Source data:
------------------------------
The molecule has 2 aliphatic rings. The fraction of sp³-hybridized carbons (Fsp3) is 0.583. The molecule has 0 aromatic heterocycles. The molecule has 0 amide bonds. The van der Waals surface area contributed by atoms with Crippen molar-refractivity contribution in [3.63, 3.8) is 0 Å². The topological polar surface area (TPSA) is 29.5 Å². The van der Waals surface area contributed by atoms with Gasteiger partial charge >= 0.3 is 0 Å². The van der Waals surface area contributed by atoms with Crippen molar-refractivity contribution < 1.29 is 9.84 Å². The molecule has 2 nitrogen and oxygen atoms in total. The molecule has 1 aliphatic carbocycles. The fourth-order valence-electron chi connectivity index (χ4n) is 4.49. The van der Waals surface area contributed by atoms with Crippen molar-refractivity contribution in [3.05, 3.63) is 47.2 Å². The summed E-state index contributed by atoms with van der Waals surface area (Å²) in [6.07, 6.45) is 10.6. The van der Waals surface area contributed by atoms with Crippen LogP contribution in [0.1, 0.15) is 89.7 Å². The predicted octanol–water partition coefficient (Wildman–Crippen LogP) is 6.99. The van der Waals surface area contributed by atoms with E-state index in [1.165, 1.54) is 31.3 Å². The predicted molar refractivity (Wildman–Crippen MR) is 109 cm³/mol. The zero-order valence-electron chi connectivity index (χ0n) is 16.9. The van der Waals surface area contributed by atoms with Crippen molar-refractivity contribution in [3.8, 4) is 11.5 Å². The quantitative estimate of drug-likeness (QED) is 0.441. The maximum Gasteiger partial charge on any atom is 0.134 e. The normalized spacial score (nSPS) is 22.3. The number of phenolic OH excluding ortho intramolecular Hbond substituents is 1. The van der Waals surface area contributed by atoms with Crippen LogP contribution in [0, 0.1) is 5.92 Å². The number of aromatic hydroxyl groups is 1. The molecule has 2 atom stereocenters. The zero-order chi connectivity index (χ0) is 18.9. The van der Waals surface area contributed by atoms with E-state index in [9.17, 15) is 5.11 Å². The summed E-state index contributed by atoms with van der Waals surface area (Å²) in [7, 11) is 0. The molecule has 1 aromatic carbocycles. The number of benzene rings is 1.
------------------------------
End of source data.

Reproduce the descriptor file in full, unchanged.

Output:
The molecule has 2 aliphatic rings. The fraction of sp³-hybridized carbons (Fsp3) is 0.583. The molecule has 0 aromatic heterocycles. The molecule has 0 amide bonds. The van der Waals surface area contributed by atoms with Crippen molar-refractivity contribution in [3.63, 3.8) is 0 Å². The topological polar surface area (TPSA) is 29.5 Å². The van der Waals surface area contributed by atoms with Gasteiger partial charge >= 0.3 is 0 Å². The van der Waals surface area contributed by atoms with Crippen molar-refractivity contribution < 1.29 is 9.84 Å². The molecule has 2 nitrogen and oxygen atoms in total. The molecule has 1 aliphatic carbocycles. The fourth-order valence-electron chi connectivity index (χ4n) is 4.49. The van der Waals surface area contributed by atoms with Crippen molar-refractivity contribution in [3.05, 3.63) is 47.2 Å². The summed E-state index contributed by atoms with van der Waals surface area (Å²) in [6.07, 6.45) is 10.6. The van der Waals surface area contributed by atoms with Crippen LogP contribution in [0.1, 0.15) is 89.7 Å². The predicted octanol–water partition coefficient (Wildman–Crippen LogP) is 6.99. The van der Waals surface area contributed by atoms with E-state index in [1.165, 1.54) is 31.3 Å². The predicted molar refractivity (Wildman–Crippen MR) is 109 cm³/mol. The zero-order valence-electron chi connectivity index (χ0n) is 16.9. The van der Waals surface area contributed by atoms with Crippen molar-refractivity contribution in [3.8, 4) is 11.5 Å². The quantitative estimate of drug-likeness (QED) is 0.441. The maximum Gasteiger partial charge on any atom is 0.134 e. The normalized spacial score (nSPS) is 22.3. The number of phenolic OH excluding ortho intramolecular Hbond substituents is 1. The van der Waals surface area contributed by atoms with Crippen LogP contribution in [0, 0.1) is 5.92 Å². The number of aromatic hydroxyl groups is 1. The molecule has 2 atom stereocenters. The zero-order chi connectivity index (χ0) is 18.9. The van der Waals surface area contributed by atoms with E-state index in [9.17, 15) is 5.11 Å². The summed E-state index contributed by atoms with van der Waals surface area (Å²) in [7, 11) is 0. The molecule has 1 aromatic carbocycles. The number of benzene rings is 1.